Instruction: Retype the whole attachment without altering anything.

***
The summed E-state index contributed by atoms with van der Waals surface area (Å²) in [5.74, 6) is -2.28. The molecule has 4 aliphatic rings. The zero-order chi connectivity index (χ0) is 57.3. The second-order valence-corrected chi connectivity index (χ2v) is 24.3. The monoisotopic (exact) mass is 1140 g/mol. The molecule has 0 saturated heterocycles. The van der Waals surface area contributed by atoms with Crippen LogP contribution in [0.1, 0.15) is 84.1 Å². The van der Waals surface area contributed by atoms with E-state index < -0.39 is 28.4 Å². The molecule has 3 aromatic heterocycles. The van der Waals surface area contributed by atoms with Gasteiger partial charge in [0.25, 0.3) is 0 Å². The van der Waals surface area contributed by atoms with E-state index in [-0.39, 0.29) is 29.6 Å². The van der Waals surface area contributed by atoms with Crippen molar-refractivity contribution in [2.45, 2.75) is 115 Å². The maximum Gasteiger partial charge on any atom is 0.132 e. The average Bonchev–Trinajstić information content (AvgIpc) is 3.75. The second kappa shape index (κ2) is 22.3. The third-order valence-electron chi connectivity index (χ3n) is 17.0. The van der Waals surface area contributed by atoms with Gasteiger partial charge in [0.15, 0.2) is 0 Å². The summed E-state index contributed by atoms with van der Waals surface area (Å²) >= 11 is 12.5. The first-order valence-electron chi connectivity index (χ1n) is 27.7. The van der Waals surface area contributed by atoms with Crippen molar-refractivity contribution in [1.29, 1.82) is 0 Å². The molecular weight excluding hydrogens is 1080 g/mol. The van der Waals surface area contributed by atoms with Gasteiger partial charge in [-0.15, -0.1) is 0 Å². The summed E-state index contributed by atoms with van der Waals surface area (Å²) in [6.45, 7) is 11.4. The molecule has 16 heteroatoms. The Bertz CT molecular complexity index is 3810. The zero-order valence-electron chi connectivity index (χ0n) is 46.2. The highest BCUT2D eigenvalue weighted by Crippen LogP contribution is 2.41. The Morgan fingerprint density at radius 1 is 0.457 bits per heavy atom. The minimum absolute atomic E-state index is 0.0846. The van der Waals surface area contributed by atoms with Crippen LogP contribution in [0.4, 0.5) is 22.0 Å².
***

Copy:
The summed E-state index contributed by atoms with van der Waals surface area (Å²) in [5.74, 6) is -2.28. The molecule has 4 aliphatic rings. The zero-order chi connectivity index (χ0) is 57.3. The second-order valence-corrected chi connectivity index (χ2v) is 24.3. The monoisotopic (exact) mass is 1140 g/mol. The molecule has 0 saturated heterocycles. The van der Waals surface area contributed by atoms with Crippen LogP contribution in [0.1, 0.15) is 84.1 Å². The van der Waals surface area contributed by atoms with E-state index < -0.39 is 28.4 Å². The molecule has 3 aromatic heterocycles. The van der Waals surface area contributed by atoms with Gasteiger partial charge in [0.25, 0.3) is 0 Å². The van der Waals surface area contributed by atoms with E-state index in [-0.39, 0.29) is 29.6 Å². The van der Waals surface area contributed by atoms with Crippen molar-refractivity contribution in [2.45, 2.75) is 115 Å². The maximum Gasteiger partial charge on any atom is 0.132 e. The average Bonchev–Trinajstić information content (AvgIpc) is 3.75. The second kappa shape index (κ2) is 22.3. The third-order valence-electron chi connectivity index (χ3n) is 17.0. The van der Waals surface area contributed by atoms with Gasteiger partial charge in [0.15, 0.2) is 0 Å². The summed E-state index contributed by atoms with van der Waals surface area (Å²) >= 11 is 12.5. The first-order valence-electron chi connectivity index (χ1n) is 27.7. The van der Waals surface area contributed by atoms with Crippen molar-refractivity contribution in [1.29, 1.82) is 0 Å². The molecular weight excluding hydrogens is 1080 g/mol. The van der Waals surface area contributed by atoms with Gasteiger partial charge in [-0.15, -0.1) is 0 Å². The summed E-state index contributed by atoms with van der Waals surface area (Å²) in [6.45, 7) is 11.4. The molecule has 16 heteroatoms. The Bertz CT molecular complexity index is 3810. The zero-order valence-electron chi connectivity index (χ0n) is 46.2. The highest BCUT2D eigenvalue weighted by Crippen LogP contribution is 2.41. The Morgan fingerprint density at radius 1 is 0.457 bits per heavy atom. The minimum absolute atomic E-state index is 0.0846. The van der Waals surface area contributed by atoms with Crippen LogP contribution in [0.4, 0.5) is 22.0 Å².